Beyond the morning buzz: How does coffee affect your heart?

People who drink about three cups of coffee a day are slightly less likely to develop heart disease or to die from it than people who don’t drink coffee. In sensitive people, the caffeine in coffee may trigger a pounding, irregular heartbeat. Drinking unfiltered (French press or Turkish) coffee may slightly raise cholesterol levels. But in general, even for people with heart disease, modest coffee consumption appears to be safe. However, people should not rely on coffee to spend less time sleeping, because sleep deprivation is very hard on the heart. (Locked) More »

Valve replacement: Mechanical or tissue?

For an aortic valve replacement, experts usually recommend mechanical valves for people under age 50 and tissue valves for those over age 70. For people between those two ages, neither type has a clear advantage over the other. (Locked) More »

The many ways exercise helps your heart

Over the long term, exercise protects the heart in a number of ways, such as encouraging the heart’s arteries to dilate more readily and helping the sympathetic nervous system (which controls the heart rate and blood pressure) to be less reactive. But a single bout of exercise may protect the heart right away through a process called ischemic preconditioning. This phenomenon, which involves molecular and metabolic changes that help the heart adapt to inadequate blood flow, seems to protect the heart if a heart attack does occur, reducing damage by as much as 50%. (Locked) More »

Stepping up treatments for PAD

Peripheral artery disease (PAD) happens when fatty deposits clog the arteries that supply blood to the legs. The hallmark symptom—leg cramping and pain—is called claudication (from the Latin word claudicatio, meaning “to limp”). People with PAD are also likely to have similar clogging (atherosclerosis) in their coronary arteries. One of the best therapies for PAD, called supervised exercise training, is now covered by Medicare. The therapy involves meeting with a trained exercise therapist to walk on a treadmill several times a week for 30 to 60 minutes over a 12-week period. More »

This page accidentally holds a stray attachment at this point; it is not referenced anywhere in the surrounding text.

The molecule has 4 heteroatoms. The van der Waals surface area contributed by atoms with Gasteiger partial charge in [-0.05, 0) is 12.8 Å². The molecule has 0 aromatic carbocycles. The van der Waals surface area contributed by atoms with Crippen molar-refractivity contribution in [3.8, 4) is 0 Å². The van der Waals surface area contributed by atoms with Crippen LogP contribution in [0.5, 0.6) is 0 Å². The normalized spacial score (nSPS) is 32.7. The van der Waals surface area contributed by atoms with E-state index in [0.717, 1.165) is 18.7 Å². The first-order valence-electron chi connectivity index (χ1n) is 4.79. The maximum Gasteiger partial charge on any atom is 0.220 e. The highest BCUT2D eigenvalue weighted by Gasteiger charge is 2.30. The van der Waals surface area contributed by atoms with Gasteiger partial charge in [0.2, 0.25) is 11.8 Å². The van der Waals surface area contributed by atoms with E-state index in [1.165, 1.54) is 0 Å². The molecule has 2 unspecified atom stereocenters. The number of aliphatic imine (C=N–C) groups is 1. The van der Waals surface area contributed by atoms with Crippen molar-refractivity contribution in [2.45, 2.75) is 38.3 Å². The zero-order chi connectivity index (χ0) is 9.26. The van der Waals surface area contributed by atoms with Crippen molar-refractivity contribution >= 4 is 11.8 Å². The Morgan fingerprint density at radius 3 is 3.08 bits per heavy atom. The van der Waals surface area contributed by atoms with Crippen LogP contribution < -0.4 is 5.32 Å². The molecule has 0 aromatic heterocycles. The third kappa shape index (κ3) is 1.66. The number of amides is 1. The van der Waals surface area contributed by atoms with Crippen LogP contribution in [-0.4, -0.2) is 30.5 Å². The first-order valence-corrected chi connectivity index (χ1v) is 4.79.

Gum disease and heart disease: The common thread

People with gum disease (also known as periodontal disease) have two to three times the risk of having a heart attack, stroke, or other serious cardiovascular event. Both conditions involve chronic inflammation, which contributes to many health problems. The connection suggests another reason why people should be vigilant about preventing gum disease, which is characterized by swollen, red, or tender gums that bleed easily. Daily toothbrushing and flossing can prevent and even reverse early signs of gum disease, known as gingivitis. (Locked) More »

Tracing the heart’s electrical signature

An electrocardiogram (ECG) is a quick, painless, noninvasive test that can help diagnose dozens of heart conditions. For people who are 50 or older, getting an ECG as part of an annual physical exam makes sense, according to some cardiologists. The test records the heart’s electrical activity through 10 small electrodes placed on the chest, arms, and legs. The resulting squiggly lines represent the electrical impulses in the heart that activate the heart muscle and its blood-pumping action. An ECG may reveal damage from a previously undetected heart attack, abnormalities in heart rhythm, or an enlarged heart. (Locked) More »

Vegetable of the month: Artichokes

Artichokes contain cynarin, a biologically active chemical that seems to increase the liver's production of bile, which helps remove cholesterol from the body. (Locked) More »

Mental stress, gender, and the heart

In people with heart disease, mental stress can lead to reduced blood supply to the heart, a phenomenon known as mental stress–induced ischemia. This problem seems to result from different physiological effects in women and men. More »